ANYONE else feeling a sense of deja vu?
That growing confidence, that unmistakable air of optimism?
Latics seemed down and out last year when, somehow, they clawed their way out of trouble. And for all their trials and tribulations this term, they look well-armed to do it again – as their stunning win at Liverpool shows.
Sure, they remain second-bottom of the ladder with eight games to go.
And their home-straight includes three considerable obstacles of Chelsea, Manchester United and Arsenal next month. But one defeat in seven suggests all is not lost, and there are enough winnable games in the run-in – and enough tough tests for their relegation rivals – to suggest that all is absolutely, definitely, positively not lost.
The first of those fixtures sees Stoke City visit the DW this weekend, and memories of Wigan’s victory at the Britannia on the final day of last season should still be relatively fresh.
It won’t be easy against Tony Pulis’ charges, who ran high-flying Manchester City close last weekend and whose style of play is not the easiest to contend with. But if Latics can maintain their recent performance levels, they have it in them to pick up three points which could well see them climbing out of the bottom.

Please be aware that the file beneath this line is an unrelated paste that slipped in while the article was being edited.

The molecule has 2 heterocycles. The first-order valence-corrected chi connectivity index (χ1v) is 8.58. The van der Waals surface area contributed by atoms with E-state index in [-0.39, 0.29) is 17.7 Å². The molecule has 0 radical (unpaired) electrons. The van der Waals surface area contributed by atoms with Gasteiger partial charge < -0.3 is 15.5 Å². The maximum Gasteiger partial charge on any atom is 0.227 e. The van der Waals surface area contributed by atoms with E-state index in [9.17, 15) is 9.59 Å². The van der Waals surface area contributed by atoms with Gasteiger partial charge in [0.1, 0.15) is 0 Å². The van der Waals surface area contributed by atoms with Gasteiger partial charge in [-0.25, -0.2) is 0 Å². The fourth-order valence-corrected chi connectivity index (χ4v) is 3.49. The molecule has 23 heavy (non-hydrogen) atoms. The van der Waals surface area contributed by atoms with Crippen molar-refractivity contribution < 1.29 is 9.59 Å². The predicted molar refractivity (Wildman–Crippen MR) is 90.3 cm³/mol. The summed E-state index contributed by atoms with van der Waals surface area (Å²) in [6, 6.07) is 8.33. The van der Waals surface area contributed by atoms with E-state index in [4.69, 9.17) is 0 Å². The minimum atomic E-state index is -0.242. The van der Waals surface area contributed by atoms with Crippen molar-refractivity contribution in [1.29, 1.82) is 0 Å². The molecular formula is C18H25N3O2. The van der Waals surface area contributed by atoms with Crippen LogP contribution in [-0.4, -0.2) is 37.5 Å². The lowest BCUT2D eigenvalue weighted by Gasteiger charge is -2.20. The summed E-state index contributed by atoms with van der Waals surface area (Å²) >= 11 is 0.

‘WE was robbed’? Not exactly. Sure, Brett Hodgson’s match-winning penalty was kicked from the wrong place.
But it was a deserved penalty, none the less. And pointing the finger of blame at Richard Silverwood is – well – pointless, without blaming Epalahame Lauaki for conceding it in the first place. Or, for that matter, all the other players who made mistakes. Shaun Wane is wily enough to know that, just as politicians will lie and petrol prices will rise, referees will make errors. And Silverwood made plenty, for both sides, last Friday night.
But what a hugely-entertaining game – even if it did not produce the result Wigan wanted.
WHEN Bradford Bulls sold their Odsal stadium to the RFL in January, chairman Peter Hood said: “The sale safeguards our immediate future.”
Few realised ‘immediate’ meant just two months, with news surfacing this morning that the Bulls – once the super-powers of Super League – are at death’s door and in serious danger of going broke.
It’s sad for Bradford, sad for their fans and sad for the game. And, so soon after the Crusaders debacle, it’s also another damning indictment of the licensing system which is supposed to scrutinise clubs’ finances to ensure such grave situations don’t arise.
I NOTICED the tabloids pretended to be in uproar over the lack of red on Great Britain’s Olympic kit, just to give them an excuse to use pictures of Jessica Ennis.
A cheap trick, and one you’d never see repeated in a local newspaper...